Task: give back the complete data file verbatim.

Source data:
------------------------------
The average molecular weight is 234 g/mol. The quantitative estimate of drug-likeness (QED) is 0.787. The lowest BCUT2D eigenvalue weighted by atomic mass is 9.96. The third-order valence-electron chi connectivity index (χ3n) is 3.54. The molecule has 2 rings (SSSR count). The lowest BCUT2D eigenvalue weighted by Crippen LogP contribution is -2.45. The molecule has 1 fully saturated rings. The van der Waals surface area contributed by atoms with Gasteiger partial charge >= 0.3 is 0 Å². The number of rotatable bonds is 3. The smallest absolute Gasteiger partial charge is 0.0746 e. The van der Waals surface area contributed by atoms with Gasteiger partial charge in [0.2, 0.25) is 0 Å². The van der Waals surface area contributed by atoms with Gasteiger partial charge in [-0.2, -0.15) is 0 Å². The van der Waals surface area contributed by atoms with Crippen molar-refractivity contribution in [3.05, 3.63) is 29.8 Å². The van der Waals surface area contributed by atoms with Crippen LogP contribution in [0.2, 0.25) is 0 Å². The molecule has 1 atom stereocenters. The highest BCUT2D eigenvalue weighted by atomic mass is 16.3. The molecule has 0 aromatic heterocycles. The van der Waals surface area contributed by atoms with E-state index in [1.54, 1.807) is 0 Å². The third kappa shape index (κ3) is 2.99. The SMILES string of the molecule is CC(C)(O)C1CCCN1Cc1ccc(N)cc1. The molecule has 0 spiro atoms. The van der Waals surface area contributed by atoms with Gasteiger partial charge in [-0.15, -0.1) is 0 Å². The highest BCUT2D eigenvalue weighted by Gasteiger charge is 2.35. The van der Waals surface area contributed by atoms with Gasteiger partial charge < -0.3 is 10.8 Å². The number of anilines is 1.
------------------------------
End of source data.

The average molecular weight is 234 g/mol. The quantitative estimate of drug-likeness (QED) is 0.787. The lowest BCUT2D eigenvalue weighted by atomic mass is 9.96. The third-order valence-electron chi connectivity index (χ3n) is 3.54. The molecule has 2 rings (SSSR count). The lowest BCUT2D eigenvalue weighted by Crippen LogP contribution is -2.45. The molecule has 1 fully saturated rings. The van der Waals surface area contributed by atoms with Gasteiger partial charge >= 0.3 is 0 Å². The number of rotatable bonds is 3. The smallest absolute Gasteiger partial charge is 0.0746 e. The van der Waals surface area contributed by atoms with Gasteiger partial charge in [0.2, 0.25) is 0 Å². The van der Waals surface area contributed by atoms with Gasteiger partial charge in [-0.2, -0.15) is 0 Å². The van der Waals surface area contributed by atoms with Crippen molar-refractivity contribution in [3.05, 3.63) is 29.8 Å². The van der Waals surface area contributed by atoms with Crippen LogP contribution in [0.2, 0.25) is 0 Å². The molecule has 1 atom stereocenters. The highest BCUT2D eigenvalue weighted by atomic mass is 16.3. The molecule has 0 aromatic heterocycles. The van der Waals surface area contributed by atoms with E-state index in [1.54, 1.807) is 0 Å². The third kappa shape index (κ3) is 2.99. The SMILES string of the molecule is CC(C)(O)C1CCCN1Cc1ccc(N)cc1. The molecule has 0 spiro atoms. The van der Waals surface area contributed by atoms with Gasteiger partial charge in [-0.15, -0.1) is 0 Å². The highest BCUT2D eigenvalue weighted by Gasteiger charge is 2.35. The van der Waals surface area contributed by atoms with Gasteiger partial charge < -0.3 is 10.8 Å². The number of anilines is 1.